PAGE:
"He's as ready as he can be and he's going to run as well as he can," said Chip Woolley, trainer of Mine That Bird, who was scheduled to be sent by van from Churchill Downs to Pimlico on Tuesday.

Rachel Alexandra worked a half-mile Sunday at Churchill Downs in 48.40 seconds. She is scheduled to fly to Maryland on Wednesday. Luv Gov went the same distance in 48.20 seconds. Terrain worked five furlongs in 1:02.60. His trainer, Al Stall Jr., on Monday said Jeremy Rose would ride Terrain in the Preakness.

At Belmont Park on Sunday, Take the Points worked five furlongs in 1:00.13.

Calvin Borel, who rode both Mine That Bird and Rachel Alexandra in their last start, has chosen to stick with Rachel Alexandra. If she is kept out of the Preakness, Borel will get the mount on Mine That Bird. Otherwise, Mike Smith will ride Mine That Bird, Allen said.

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Filly Rachel Alexandra instills dread in rivals

BALTIMORE (AP) -Larry Jones knows something about running a filly against the boys in a Triple Crown race, and he's not looking forward to the threat posed by Rachel Alexandra.

The trainer saddled Eight Belles to a gallant second-place finish in last year's Kentucky Derby before she broke her front ankles past the finish line and had to be destroyed on the track.

Now Jones is preparing to send this year's beaten Derby favorite Friesan Fire in Saturday's Preakness Stakes against stellar filly Rachel Alexandra, who has won five consecutive races by a combined 43 1/2 lengths.

''Anytime the horse is as fast as her, you wish you didn't have to run against them,'' Jones said Tuesday. ''I've chased her twice with fillies. If I've got any shot of beating her, it's going to have to be with a boy. I ain't got a filly that can try her.''

Perhaps because she's beaten her fellow females so soundly, Rachel Alexandra is gearing up to test herself against new rivals.

Coming off a smashing 20 1/4-length victory in the Derby eve Kentucky Oaks, Rachel Alexandra is expected to be among at least 13 horses entered Wednesday for the 1 3-16-mile Preakness. That's when the filly's owner, Jess Jackson, has to pony up a $100,000 supplemental fee because she wasn't nominated to the Triple Crown races.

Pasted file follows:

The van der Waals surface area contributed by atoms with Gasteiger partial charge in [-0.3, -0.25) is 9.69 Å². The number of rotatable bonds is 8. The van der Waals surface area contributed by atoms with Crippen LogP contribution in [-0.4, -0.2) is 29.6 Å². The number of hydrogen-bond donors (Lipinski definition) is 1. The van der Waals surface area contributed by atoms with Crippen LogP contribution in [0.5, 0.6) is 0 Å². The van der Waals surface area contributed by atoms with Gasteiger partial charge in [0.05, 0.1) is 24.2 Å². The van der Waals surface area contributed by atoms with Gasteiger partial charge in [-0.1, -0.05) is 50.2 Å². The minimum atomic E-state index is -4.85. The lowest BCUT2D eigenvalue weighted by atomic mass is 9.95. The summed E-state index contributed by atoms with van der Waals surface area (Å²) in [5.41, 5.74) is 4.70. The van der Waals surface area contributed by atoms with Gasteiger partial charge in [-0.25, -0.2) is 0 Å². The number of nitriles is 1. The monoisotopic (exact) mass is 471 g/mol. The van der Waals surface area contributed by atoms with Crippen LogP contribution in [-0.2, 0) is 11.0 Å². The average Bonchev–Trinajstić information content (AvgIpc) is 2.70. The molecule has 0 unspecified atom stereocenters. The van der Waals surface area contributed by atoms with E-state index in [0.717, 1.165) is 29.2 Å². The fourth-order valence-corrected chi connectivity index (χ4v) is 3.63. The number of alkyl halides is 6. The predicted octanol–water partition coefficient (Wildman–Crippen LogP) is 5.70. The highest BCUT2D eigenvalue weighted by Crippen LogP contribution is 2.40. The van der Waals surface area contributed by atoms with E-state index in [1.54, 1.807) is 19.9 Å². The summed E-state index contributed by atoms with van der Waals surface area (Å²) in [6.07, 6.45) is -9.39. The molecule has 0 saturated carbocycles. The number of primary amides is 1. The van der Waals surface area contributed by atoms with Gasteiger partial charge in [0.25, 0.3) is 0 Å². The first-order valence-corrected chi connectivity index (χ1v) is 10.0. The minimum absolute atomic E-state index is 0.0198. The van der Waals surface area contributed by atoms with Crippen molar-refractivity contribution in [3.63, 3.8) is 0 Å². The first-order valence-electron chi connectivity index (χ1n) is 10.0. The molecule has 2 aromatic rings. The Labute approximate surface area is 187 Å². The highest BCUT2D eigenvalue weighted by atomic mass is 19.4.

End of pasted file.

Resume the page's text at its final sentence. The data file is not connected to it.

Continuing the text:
''She may never know there's any colts in here. She just may go in the front and think there's a bunch of girls chasing her around there,'' Jones said.

Pimlico oddsmaker Frank Carulli has already said he would make Rachel Alexandra the morning-line favorite. No filly has won the Preakness since Nellie Morse in 1924.

Gary Stute, who trains Papa Clem, isn't thrilled by the prospect of taking on Rachel Alexandra.

''Personally, it's a little disappointing, but for racing I think it's great,'' he said. ''I figure it should bring 20-30,000 extra fans here on Saturday. And when the husbands are watching the race at home, the wives will be watching, too. Racing is in kind of a downward spiral right now, and this can only help it in the long run.''

Jones may not welcome the extra competition, but he has no qualms about a filly going against the boys a year after the Eight Belles tragedy thrust horse racing into a heated debate on such issues as safety and treatment of the animals.

''If they run her in the Preakness, it shows me they have confidence that we didn't mess up running Eight Belles in the Derby,'' he said. ''It wasn't the fact that there was boys in there that made her do what she did. That wasn't why Eight Belles had her problem.''

Hall of Fame trainer Bob Baffert was sanguine about Rachel Alexandra. He saddled Excellent Meeting, the last filly to run in the Preakness in 1999. She was pulled up in the race.

''There is going to be a lot of excitement with that filly in there,'' Baffert said from Louisville, Ky. ''She's an incredible athlete. She's going to be forwardly placed, so she'll be out of the way. She's got a beautiful fluid stride and a great turn of foot. She's dangerous.''

The imposing presence of Rachel Alexandra steals much of the spotlight from Kentucky Derby winner Mine That Bird, who hasn't scared away the competition as he tries to back up his 50-1 upset by winning the second leg of the Triple Crown.

Among his other challengers will be Derby runner-up Pioneerof the Nile, who lost by 6 3/4 lengths; third-place finisher Musket Man; fourth-place Papa Clem; and 10th-place General Quarters.

Count Jones among the skeptics questioning whether Mine That Bird can return to the winner's circle two weeks after a Derby victory that still has people buzzing.

''He has to do it twice in a row to make me a believer,'' Jones said.

Mine That Bird arrived in Baltimore on Tuesday evening via the same humble way he traveled to the Derby from New Mexico - in a trailer hitched to trainer Bennie Woolley Jr.'s pickup truck.

The trip took about 10 hours, with Woolley driving despite a broken right leg. His only stops were for the restroom and food.

Mine That Bird came off the trailer, got washed off and then posed for photos with the police officers who escorted him on the last part of the trip into Pimlico.

''He's a good shipper,'' Woolley said. ''Nothing bothers him.''

Most of the other the Preakness runners were flying into Baltimore.

Mine That Bird likely won't even have the same jockey on his back Saturday. Calvin Borel, whose rail-hugging ride in the Derby was credited for the victory, has committed to being aboard Rachel Alexandra, whom he rides regularly.

If she becomes just the fourth filly to run since 1939, Woolley will go with Hall of Fame jockey Mike Smith on Mine That Bird. Smith won the 1993 Preakness with Prairie Bayou.

''It's getting exciting. Things are starting to build and I am eager to run again,'' Woolley said before leaving Churchill Downs. ''I came here as the underdog with no pressure. Things have changed slightly.''